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Photovoltaic Market Continued Hot Growth Streak in 2011 with 40 Percent Expansion

06 February 2012

The photovoltaic (PV) market enjoyed another year of sunny growth as solar installations climbed 40 percent in 2011, although dark clouds loom on the horizon over the industry’s reduced prospects this year, according to an IHS iSuppli PV market tracker report from information and analysis provider IHS.

New PV installations in 2011 reached an estimated 25.0 gigawatts (GW), up from 17.9 GW in 2010, based on the latest confirmed data. The actual year-end figure is projected to be even higher, given last minute data made available by the German Federal Grid Agency showing an unprecedented boost in solar installations during the fourth quarter in Germany, among the two largest PV markets in the world.

If included, Germany’s new annual total of 7.5 GW, compared to the published figure of 6.9 GW, would boost the 2011 worldwide total to 26.5 GW. At that level, the annual expansion rate in 2011 would equate to 48 percent, up 8 percentage points from the current forecast. An official confirmation of the higher overall tally for 2011 is expected soon.

The two year run of notable growth including the blistering 146 percent expansion of 2010 will end this year when solar installations dip 6 percent to 23.3 GW. Given budget difficulties and political blowback, governments in many countries are expected to slash tariffs and reduce support, which would have the effect of discouraging builders and investors. But PV potential remains outstanding after 2012 as growth continues in emerging territories, with new installations forecast to reach 61.3 GW by 2016.

Many Winners Emerge and One Market Crashes
Among the approximately 20 relevant regional solar markets that exist today, Italy and Germany continue to battle for the top spot as the country with the largest amount of new installations. Without the extraordinary year end rally in Germany, Italy would have been deemed the solar champion in 2011, with new installations in the country amounting to 6.9 GW. In view of the fourth quarter catch up race in Germany that brings the country’s total to 7.5 GW, the rankings in 2010 show Italy in runner-up position once again.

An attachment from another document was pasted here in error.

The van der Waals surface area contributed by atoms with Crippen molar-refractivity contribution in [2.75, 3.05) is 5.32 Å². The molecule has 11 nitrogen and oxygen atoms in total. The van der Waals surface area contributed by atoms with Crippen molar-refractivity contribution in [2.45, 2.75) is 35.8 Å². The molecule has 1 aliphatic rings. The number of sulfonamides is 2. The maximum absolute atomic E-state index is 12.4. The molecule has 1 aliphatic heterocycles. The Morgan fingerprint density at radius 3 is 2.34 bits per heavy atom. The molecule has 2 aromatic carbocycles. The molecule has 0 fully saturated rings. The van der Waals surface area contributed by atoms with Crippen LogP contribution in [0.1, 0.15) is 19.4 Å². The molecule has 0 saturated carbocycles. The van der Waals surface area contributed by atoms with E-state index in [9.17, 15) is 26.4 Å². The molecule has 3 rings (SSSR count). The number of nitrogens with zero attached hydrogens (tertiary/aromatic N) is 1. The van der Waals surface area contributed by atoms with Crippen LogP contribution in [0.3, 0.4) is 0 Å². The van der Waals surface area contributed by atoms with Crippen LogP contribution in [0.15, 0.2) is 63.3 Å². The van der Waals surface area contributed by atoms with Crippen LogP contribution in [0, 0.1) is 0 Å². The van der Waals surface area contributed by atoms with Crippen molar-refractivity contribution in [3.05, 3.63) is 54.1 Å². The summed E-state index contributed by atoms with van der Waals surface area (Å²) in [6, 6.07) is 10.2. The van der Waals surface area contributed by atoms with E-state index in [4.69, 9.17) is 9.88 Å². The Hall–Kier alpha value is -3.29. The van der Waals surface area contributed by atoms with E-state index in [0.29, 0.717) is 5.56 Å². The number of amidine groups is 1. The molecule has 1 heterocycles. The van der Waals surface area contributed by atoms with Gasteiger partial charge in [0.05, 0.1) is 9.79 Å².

The third largest PV market in the world last year for new installations was the United States, with 2.6 GW, up 179 percent from 0.9 GW in 2010. China and France rounded out the Top 5, with 1.9 GW and 1.5 GW, respectively. France saw growth of approximately 104 percent, and China had even more outstanding expansion at 246 percent. The sixth largest market, Japan, will assume greater strategic importance moving forward, especially as European territories are projected to decline in 2012.

The highest growth rate for new installations, however, belonged to the United Kingdom, skyrocketing 1,367 percent in 2011 to 0.7 GW thanks to a flurry of activity in November, timed to beat announced plans by the government to drastically cut solar tariffs. India and Bulgaria also had explosive growth last year at 400 percent and 376 percent, respectively, although each had new installations topping out at just 0.5 GW and 0.1 GW.

The worst performance last year was posted by the Czech Republic, alone in its dramatic 96 percent plunge to a mere 0.06 GW or 60 megawatts of new installations in 2011, compared to 1.5 GW in 2010. Installations in the country have stopped almost completely, the result of drastic measures taken by the Prague government to end subsidies, at the same time that it launched a retroactive tax for existing plants and imposed a moratorium on grid connection.

Challenges Lie Ahead, Softened by Hoped-for Stability
In spite of the overall robust growth for PV end markets, suppliers in 2011 on all modes of the solar value chain continued to suffer from eroding prices, disappearing margins and declining revenues, IHS discovered. During the fourth quarter the situation worsened in particular for polysilicon, a key component of solar panel construction, with spot prices falling 40 percent to $30 per kilogram.

The ongoing correction in the market is expected to continue in 2012, but there could be an upside to the projected slowdown this year. The PV module space could achieve stability in the second quarter, especially if utilization and inventory levels remain low, which then would bring the current overcapacity situation into balance.

And even though cell and module pricing will continue to be under pressure, their rate of erosion will decelerate this year compared to 2011, offering a spot of hope to companies girding for the near term difficulties ahead.

Learn More > PV Installations Witness 40% Growth in 2011



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